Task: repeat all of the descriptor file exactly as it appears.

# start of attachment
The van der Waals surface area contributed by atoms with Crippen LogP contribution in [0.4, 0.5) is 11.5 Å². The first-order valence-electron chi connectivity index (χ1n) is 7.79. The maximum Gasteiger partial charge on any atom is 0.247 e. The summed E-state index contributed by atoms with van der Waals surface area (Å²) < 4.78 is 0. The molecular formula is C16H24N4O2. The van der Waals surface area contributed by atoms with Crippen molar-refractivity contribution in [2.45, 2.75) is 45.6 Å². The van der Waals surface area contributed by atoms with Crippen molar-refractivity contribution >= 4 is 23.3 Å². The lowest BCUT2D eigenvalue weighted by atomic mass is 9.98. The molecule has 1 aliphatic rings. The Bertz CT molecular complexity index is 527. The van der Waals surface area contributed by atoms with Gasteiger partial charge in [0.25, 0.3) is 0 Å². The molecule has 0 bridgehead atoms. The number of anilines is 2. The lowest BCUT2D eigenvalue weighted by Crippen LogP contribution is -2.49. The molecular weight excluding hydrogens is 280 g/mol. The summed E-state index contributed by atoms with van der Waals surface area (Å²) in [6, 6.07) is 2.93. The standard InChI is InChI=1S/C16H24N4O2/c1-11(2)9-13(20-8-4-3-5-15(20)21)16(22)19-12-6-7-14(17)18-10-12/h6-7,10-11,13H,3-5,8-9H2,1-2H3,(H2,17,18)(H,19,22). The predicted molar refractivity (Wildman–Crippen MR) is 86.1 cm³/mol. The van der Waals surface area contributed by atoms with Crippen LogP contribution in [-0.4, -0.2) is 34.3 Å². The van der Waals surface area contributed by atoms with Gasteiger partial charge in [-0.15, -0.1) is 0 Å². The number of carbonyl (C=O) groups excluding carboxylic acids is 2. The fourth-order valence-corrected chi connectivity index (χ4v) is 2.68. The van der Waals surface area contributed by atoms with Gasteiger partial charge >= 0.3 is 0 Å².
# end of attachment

The van der Waals surface area contributed by atoms with Crippen LogP contribution in [0.4, 0.5) is 11.5 Å². The first-order valence-electron chi connectivity index (χ1n) is 7.79. The maximum Gasteiger partial charge on any atom is 0.247 e. The summed E-state index contributed by atoms with van der Waals surface area (Å²) < 4.78 is 0. The molecular formula is C16H24N4O2. The van der Waals surface area contributed by atoms with Crippen molar-refractivity contribution in [2.45, 2.75) is 45.6 Å². The van der Waals surface area contributed by atoms with Crippen molar-refractivity contribution >= 4 is 23.3 Å². The lowest BCUT2D eigenvalue weighted by atomic mass is 9.98. The molecule has 1 aliphatic rings. The Bertz CT molecular complexity index is 527. The van der Waals surface area contributed by atoms with Gasteiger partial charge in [0.25, 0.3) is 0 Å². The molecule has 0 bridgehead atoms. The number of anilines is 2. The lowest BCUT2D eigenvalue weighted by Crippen LogP contribution is -2.49. The molecular weight excluding hydrogens is 280 g/mol. The summed E-state index contributed by atoms with van der Waals surface area (Å²) in [6, 6.07) is 2.93. The standard InChI is InChI=1S/C16H24N4O2/c1-11(2)9-13(20-8-4-3-5-15(20)21)16(22)19-12-6-7-14(17)18-10-12/h6-7,10-11,13H,3-5,8-9H2,1-2H3,(H2,17,18)(H,19,22). The predicted molar refractivity (Wildman–Crippen MR) is 86.1 cm³/mol. The van der Waals surface area contributed by atoms with Crippen LogP contribution in [-0.4, -0.2) is 34.3 Å². The van der Waals surface area contributed by atoms with Gasteiger partial charge in [-0.15, -0.1) is 0 Å². The number of carbonyl (C=O) groups excluding carboxylic acids is 2. The fourth-order valence-corrected chi connectivity index (χ4v) is 2.68. The van der Waals surface area contributed by atoms with Gasteiger partial charge >= 0.3 is 0 Å².